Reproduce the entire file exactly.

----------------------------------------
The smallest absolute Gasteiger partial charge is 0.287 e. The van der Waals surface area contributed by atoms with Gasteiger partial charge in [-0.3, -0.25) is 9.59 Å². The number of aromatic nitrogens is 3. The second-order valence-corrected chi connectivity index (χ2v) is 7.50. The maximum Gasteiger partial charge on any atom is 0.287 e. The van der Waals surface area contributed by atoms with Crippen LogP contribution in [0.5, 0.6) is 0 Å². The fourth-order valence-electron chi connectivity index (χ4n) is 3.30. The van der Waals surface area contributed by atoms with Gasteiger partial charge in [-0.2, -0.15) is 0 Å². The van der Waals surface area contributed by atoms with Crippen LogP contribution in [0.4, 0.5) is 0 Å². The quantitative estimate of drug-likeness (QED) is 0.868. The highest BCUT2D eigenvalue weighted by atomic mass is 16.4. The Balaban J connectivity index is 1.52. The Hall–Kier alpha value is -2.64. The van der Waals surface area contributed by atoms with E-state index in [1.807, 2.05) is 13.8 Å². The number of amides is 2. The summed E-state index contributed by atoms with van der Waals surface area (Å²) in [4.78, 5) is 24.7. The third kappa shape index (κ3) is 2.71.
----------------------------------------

The smallest absolute Gasteiger partial charge is 0.287 e. The van der Waals surface area contributed by atoms with Gasteiger partial charge in [-0.3, -0.25) is 9.59 Å². The number of aromatic nitrogens is 3. The second-order valence-corrected chi connectivity index (χ2v) is 7.50. The maximum Gasteiger partial charge on any atom is 0.287 e. The van der Waals surface area contributed by atoms with Crippen LogP contribution in [0.5, 0.6) is 0 Å². The fourth-order valence-electron chi connectivity index (χ4n) is 3.30. The van der Waals surface area contributed by atoms with Gasteiger partial charge in [-0.2, -0.15) is 0 Å². The van der Waals surface area contributed by atoms with Crippen LogP contribution in [0.4, 0.5) is 0 Å². The quantitative estimate of drug-likeness (QED) is 0.868. The highest BCUT2D eigenvalue weighted by atomic mass is 16.4. The Balaban J connectivity index is 1.52. The Hall–Kier alpha value is -2.64. The van der Waals surface area contributed by atoms with E-state index in [1.807, 2.05) is 13.8 Å². The number of amides is 2. The summed E-state index contributed by atoms with van der Waals surface area (Å²) in [4.78, 5) is 24.7. The third kappa shape index (κ3) is 2.71.